The quintessential American philosopher: William James

The very term "neurotheology" has proven offensive for some scholars, and the main charge has been reductionism. Huston Smith makes perhaps the best case against the discipline. Indeed, the physical sciences seem resistant to the idea, and apparently very few scholarly papers use the term. An alternate term, "neuroscience of religion," for some reason, appears more upright. But only by a little. I've also seen "spiritual neuroscience."

Of all the arguments against various neurotheological experiments I do find the "reductionist" charge compelling, but not because I really do think Gee Oh Dee really exists "out there" (although I don't discount some odd energy form or synergetic system in Nature that one might qualify as something godlike); rather, the philosophical term qualia - the ineffable is-ness of some experience that cannot possibly be nailed down by any measurement, equation, lit-up brain area in an fMRI, or sequence of poetic words - has me admitting that indeed and ironically: "Whatever we say about God is not true." (Experiment: try to do complete justice to the act of drinking a cold beer on a hot day, or having a totally satisfying orgasm...and these are simple "physical" acts/mindstates!)

Still: finding the neurobiological basis for religious experience in the nervous system appeals to my heretical weirdo overweening lust for dreaming about pushing a button and having a religious experience at will. Or ingesting certain plants or fungi, ya know? Albeit this vision seems horribly reductive, yet an experience is an experience, and that phenomenological experience "is" really "real" to the experiencer, despite the known quantities. One may counter those charging the investigators of neurotheology with "reductionism" by asserting it's - au contraire - "productive."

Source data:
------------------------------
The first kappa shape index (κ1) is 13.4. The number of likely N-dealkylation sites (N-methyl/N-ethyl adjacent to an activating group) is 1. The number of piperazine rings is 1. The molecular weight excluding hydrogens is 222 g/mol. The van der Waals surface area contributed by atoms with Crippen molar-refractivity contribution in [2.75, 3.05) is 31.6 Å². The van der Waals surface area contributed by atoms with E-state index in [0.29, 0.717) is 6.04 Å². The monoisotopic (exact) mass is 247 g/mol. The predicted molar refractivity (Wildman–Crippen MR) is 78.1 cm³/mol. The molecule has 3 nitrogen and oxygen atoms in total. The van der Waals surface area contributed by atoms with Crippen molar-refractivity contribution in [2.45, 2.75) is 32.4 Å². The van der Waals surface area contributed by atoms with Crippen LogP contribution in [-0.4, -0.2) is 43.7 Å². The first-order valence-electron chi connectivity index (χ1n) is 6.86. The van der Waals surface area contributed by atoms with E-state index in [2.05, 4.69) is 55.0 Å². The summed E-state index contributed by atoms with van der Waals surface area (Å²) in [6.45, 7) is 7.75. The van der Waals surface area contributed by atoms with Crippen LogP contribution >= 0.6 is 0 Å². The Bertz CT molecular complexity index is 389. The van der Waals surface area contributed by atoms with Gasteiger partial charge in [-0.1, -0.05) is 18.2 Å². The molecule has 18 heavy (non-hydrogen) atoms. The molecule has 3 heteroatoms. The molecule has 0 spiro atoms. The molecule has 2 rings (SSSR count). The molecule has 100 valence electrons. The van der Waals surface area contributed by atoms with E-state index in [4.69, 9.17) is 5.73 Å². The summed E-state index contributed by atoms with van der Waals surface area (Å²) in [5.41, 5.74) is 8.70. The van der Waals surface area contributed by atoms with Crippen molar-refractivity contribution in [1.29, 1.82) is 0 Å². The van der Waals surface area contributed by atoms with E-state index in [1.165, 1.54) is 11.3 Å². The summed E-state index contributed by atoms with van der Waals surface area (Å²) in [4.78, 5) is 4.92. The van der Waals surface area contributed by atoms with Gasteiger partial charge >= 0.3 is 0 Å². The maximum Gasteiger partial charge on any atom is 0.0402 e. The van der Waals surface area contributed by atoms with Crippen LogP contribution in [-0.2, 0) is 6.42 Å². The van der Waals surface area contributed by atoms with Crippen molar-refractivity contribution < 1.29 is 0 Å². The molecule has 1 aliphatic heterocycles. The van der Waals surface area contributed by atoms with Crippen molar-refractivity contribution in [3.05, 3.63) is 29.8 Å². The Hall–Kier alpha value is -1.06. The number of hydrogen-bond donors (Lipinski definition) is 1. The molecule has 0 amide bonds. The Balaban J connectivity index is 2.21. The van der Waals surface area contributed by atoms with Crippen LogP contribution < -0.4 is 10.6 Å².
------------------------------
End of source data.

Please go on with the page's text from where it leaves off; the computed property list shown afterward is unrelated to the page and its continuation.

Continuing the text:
It seems to me a thoroughgoing all-out blitz to find out more about Non-Ordinary Experience (which admit it: we all want, but on our own terms) will boldly show us much more about who we are as a species.

As I see it, we're still in the Dark Ages here. Every now and then I think I can see a Renaissance up ahead, but then I may be prone to wishful thinking.

Finding "God" or gods or ineffable "spiritual" experience as purely mental processes, possibly located in one section of one lobe or another, or an influx of some neurochemical upon general brain systems...all suggest the normal science of materialism and yet it seems heretical. Upstanding scientists of impeccable credential ought to stay away from godstuff, perhaps. Taints the rep. Admits the woo-woo. Stay away! If only for your career prospects! My god, man! Hic sunt leones, etc.

And nonetheless, more and more intrepid researchers have been looking into the solely neurobiological basis of goddesses, gods, God, et.al, increasingly over the past 30 years, and I'll be discussing a few in passing as I go on.